Childproofing Your Home

When a 4-year-old Kentucky boy died of asphyxiation after choking on ground cinnamon, his broken-hearted mother shared his story in hopes others could be spared the tragedy of such a traumatic loss.

Brianna Rader of Richmond, Ky., related how her son Matty managed to climb on a kitchen countertop and find a container of ground cinnamon. He decided to have a taste and started choking. He was pronounced dead at a hospital 90 minutes later. The doctors told Brianna that Matty had inhaled the spice into his lungs.

Suffocating Truth

Suffocation is a leading cause of unintentional death among children younger than 4, a fact highlighted in a Media Planet article written by National Safety Council President and CEO Deborah Hersman.

In the U.S., 1,141 kids age 4 and younger died as a result of mechanical suffocating and choking in 2016, according to Injury Facts, a statistical compilation of unintentional injuries created by NSC.

Just as startling: Infant children are more likely to suffocate in unsafe sleeping environments than by choking on food or other foreign objects. Hersman says the safest place for infants to sleep is in a crib, not in the same bed as parents. And while stuffed animals and blankets seem inviting, they should be kept out of the crib as the risk for suffocation increases.

Bigger Picture to Consider

More than a third of child injuries and deaths happen at home, according to KidsHealth.org. Young kids have the highest risk of being injured at home because that's where they spend most of their time.

But experts agree any discussion of "childproofing" your home should be expanded beyond toddlers. Unintentional injuries are the No. 1 cause of deaths for older children, as well, according to Injury Facts.

Drowning is the second leading cause of unintentional injury-related death (after vehicle crashes) for children ages 3-8 and 10-14, according to Injury Facts. The number of poisoning fatalities, including drug overdose, increases after age 16.

Learn the High-risk Zones

Parents or guardians should be on the lookout for potential sources of injury. According to the CDC, most incidents occur where there is:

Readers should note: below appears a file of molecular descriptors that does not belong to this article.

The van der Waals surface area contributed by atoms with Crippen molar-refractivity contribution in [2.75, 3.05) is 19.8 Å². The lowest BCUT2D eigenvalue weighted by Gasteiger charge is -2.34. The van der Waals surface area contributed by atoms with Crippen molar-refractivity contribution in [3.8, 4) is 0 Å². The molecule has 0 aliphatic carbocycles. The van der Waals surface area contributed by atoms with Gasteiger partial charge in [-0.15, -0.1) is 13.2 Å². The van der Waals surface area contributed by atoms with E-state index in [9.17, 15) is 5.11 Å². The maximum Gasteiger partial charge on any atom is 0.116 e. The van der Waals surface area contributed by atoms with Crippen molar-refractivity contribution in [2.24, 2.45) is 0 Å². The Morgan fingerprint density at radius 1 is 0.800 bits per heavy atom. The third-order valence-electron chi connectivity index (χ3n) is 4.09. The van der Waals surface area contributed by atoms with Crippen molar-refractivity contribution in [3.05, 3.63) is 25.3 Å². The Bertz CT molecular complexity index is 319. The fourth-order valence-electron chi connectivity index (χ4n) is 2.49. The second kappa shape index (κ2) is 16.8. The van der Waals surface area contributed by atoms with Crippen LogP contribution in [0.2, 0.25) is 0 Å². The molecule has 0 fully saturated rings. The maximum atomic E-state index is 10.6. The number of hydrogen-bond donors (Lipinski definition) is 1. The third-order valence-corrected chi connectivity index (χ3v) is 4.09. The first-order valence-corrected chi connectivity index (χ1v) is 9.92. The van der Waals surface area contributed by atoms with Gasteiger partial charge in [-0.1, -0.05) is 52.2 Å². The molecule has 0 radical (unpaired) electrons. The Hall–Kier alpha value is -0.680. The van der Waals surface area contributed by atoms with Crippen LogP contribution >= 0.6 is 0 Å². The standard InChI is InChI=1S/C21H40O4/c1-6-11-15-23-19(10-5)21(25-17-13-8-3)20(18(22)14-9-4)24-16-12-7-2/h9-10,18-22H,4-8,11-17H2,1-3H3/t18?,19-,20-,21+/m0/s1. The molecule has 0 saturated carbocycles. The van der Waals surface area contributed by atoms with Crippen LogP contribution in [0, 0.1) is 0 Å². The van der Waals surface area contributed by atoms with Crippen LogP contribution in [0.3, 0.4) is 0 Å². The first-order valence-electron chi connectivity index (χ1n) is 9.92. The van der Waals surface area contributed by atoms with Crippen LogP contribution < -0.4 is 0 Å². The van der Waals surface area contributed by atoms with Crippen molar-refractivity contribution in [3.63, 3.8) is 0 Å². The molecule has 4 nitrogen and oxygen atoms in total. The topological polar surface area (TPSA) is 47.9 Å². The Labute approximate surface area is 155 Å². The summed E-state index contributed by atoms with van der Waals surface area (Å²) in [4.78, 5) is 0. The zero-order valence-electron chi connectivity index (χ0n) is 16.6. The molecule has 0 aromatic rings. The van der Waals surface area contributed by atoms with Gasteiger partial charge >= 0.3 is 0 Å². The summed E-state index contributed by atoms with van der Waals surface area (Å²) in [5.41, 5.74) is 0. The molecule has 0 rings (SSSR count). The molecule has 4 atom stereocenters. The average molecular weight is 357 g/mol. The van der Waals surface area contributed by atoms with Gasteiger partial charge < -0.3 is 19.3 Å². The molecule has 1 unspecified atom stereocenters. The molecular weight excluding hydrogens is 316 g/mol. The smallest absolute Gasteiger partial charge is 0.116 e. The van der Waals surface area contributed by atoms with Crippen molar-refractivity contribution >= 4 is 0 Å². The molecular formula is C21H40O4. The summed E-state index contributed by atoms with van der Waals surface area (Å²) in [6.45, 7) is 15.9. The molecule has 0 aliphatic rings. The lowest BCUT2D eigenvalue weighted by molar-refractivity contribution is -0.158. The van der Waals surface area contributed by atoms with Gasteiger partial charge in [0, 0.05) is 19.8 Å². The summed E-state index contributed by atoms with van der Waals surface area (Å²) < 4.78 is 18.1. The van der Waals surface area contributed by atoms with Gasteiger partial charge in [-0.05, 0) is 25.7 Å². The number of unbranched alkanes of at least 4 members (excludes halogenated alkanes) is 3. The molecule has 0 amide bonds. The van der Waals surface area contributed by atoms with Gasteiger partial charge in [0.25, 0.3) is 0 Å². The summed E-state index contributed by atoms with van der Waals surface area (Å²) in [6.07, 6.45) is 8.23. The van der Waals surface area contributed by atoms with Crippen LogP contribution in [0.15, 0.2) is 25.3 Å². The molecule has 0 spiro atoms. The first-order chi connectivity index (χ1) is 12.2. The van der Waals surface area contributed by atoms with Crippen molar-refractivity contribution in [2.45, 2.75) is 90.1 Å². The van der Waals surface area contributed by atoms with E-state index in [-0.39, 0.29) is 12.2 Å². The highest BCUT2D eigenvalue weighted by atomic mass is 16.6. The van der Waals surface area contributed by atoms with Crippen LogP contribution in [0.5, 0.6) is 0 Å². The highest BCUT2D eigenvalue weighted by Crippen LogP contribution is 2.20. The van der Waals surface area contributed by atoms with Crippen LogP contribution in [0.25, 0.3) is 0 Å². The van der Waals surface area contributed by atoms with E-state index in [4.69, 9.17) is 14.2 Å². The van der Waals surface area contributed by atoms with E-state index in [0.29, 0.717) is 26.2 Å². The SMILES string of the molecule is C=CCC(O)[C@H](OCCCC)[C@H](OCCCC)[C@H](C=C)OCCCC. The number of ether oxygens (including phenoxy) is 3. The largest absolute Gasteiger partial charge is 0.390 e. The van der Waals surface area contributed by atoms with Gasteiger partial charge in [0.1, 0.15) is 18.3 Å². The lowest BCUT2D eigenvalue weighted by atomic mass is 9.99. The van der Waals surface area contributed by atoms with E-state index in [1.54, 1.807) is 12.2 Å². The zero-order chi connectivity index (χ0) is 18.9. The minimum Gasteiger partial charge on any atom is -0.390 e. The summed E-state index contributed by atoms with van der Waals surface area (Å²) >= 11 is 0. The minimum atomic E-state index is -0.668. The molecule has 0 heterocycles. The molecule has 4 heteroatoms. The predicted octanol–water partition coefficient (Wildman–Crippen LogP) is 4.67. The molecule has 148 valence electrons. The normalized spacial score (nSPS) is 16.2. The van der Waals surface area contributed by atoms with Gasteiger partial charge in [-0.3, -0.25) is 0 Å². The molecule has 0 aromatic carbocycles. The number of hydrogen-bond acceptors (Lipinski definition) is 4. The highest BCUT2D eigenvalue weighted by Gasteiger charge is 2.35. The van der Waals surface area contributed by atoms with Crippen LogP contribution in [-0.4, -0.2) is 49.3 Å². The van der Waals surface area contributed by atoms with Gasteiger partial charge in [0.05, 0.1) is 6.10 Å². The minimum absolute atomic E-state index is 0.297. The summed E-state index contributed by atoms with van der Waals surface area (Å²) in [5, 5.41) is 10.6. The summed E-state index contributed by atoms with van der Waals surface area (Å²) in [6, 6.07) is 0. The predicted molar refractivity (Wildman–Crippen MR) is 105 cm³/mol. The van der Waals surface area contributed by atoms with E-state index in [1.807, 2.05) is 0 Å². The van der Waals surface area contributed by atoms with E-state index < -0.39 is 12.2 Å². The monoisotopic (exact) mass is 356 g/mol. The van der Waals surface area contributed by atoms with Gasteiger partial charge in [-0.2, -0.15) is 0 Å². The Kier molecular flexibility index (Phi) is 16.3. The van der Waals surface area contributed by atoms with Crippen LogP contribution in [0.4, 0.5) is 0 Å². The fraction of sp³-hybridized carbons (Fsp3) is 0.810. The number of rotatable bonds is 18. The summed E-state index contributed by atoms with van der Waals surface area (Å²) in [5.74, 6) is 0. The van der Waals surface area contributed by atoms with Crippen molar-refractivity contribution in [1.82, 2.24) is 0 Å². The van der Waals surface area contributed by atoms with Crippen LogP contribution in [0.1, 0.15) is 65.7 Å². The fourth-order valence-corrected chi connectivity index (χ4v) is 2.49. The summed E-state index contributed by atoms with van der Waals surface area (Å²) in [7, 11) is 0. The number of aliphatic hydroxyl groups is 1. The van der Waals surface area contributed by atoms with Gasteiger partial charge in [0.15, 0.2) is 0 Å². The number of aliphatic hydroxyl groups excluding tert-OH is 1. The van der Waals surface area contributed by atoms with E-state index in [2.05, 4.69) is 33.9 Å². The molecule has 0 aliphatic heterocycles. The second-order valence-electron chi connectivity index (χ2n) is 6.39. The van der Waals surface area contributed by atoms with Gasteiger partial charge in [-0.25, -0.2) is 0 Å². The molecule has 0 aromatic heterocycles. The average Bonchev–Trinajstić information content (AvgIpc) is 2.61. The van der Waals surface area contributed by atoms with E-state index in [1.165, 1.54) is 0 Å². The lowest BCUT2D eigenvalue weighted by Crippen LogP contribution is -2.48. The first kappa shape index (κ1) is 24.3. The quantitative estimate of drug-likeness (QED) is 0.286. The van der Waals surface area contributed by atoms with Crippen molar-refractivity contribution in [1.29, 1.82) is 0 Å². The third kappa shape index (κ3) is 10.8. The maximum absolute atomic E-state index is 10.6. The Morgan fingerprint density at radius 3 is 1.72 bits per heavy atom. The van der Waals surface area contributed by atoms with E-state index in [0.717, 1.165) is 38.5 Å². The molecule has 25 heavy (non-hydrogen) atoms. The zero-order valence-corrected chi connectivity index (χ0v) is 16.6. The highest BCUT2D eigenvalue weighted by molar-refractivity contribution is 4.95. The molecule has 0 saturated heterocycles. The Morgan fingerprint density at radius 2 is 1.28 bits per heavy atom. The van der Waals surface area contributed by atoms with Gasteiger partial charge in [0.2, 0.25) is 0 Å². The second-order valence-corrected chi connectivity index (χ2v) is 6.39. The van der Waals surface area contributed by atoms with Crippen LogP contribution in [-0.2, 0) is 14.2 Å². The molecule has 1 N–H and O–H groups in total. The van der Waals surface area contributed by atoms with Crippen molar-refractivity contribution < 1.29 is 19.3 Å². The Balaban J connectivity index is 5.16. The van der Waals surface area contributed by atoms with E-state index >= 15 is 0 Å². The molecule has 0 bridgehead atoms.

• Water: in the bathroom, kitchen, swimming pools or hot tubs
  • Heat or flame: in the kitchen, in the fireplace or at a barbeque grill
  • Toxic substances: under the kitchen sink, in the medicine cabinet, in the garage or garden shed, in a purse or other place where medications are stored
  • Potential for a fall: on stairs, slippery floors, from high windows or from tipping furniture

Safety Tips

To maintain a safe home environment, KidsHealth.org says you should:

Devices Intended to Keep Your Loved Ones Safe

The Consumer Product Safety Commission recommends making use of 12 safety devices to protect your children, including:

  • Safety latches and locks for cabinets and drawers to help prevent poisonings and other injuries
  • Outlet covers
  • Anchors to prevent furniture, TVs and ranges from tipping over and crushing children; one child is treated every 30 minutes for a TV-related injury, according to an American Academy of Pediatrics study
  • Corner and edge bumpers to help prevent injuries from falls against sharp edges on walls, furniture and fireplaces
  • Knob covers, which snap over door knobs to prevent young children from turning them
  • Cordless window coverings to prevent strangulation

Be Prepared

KidsHealth.org offers these suggestions to prevent injury or death:

  • Tiny Batteries Pose Sizeable Risks

    ​The number of serious injuries and deaths from ingestion of button batteries has increased ninefold in the last decade.

    Learn More
  • Suffocation No. 1 Cause of Infant Death

     

    Take control of environmental factors to keep your baby safe from suffocation.

    Crib Safety Tips
  • Resources for Military Families

    Raising a family is a big job. Serving the country while raising a family is juggling a lot. Military OneSource provides parental support and helps you successfully tackle both tasks.

    Connect to Resources